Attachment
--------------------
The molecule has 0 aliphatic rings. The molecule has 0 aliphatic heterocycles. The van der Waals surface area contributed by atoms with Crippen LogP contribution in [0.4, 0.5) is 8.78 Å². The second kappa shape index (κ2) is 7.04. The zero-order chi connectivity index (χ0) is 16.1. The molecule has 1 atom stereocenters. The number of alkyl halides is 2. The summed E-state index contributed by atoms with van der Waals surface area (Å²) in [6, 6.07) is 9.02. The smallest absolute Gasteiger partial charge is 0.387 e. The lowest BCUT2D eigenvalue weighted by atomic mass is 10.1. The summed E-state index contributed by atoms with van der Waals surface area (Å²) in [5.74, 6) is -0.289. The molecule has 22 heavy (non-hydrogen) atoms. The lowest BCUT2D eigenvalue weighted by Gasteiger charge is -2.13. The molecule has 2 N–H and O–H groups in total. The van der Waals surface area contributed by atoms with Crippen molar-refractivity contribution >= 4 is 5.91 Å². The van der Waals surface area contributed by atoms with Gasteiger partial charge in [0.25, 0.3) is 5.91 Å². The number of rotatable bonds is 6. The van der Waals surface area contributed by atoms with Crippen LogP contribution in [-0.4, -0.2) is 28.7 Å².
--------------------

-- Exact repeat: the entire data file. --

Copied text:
The molecule has 0 aliphatic rings. The molecule has 0 aliphatic heterocycles. The van der Waals surface area contributed by atoms with Crippen LogP contribution in [0.4, 0.5) is 8.78 Å². The second kappa shape index (κ2) is 7.04. The zero-order chi connectivity index (χ0) is 16.1. The molecule has 1 atom stereocenters. The number of alkyl halides is 2. The summed E-state index contributed by atoms with van der Waals surface area (Å²) in [6, 6.07) is 9.02. The smallest absolute Gasteiger partial charge is 0.387 e. The lowest BCUT2D eigenvalue weighted by atomic mass is 10.1. The summed E-state index contributed by atoms with van der Waals surface area (Å²) in [5.74, 6) is -0.289. The molecule has 22 heavy (non-hydrogen) atoms. The lowest BCUT2D eigenvalue weighted by Gasteiger charge is -2.13. The molecule has 2 N–H and O–H groups in total. The van der Waals surface area contributed by atoms with Crippen molar-refractivity contribution >= 4 is 5.91 Å². The van der Waals surface area contributed by atoms with Gasteiger partial charge in [0.25, 0.3) is 5.91 Å². The number of rotatable bonds is 6. The van der Waals surface area contributed by atoms with Crippen LogP contribution in [-0.4, -0.2) is 28.7 Å².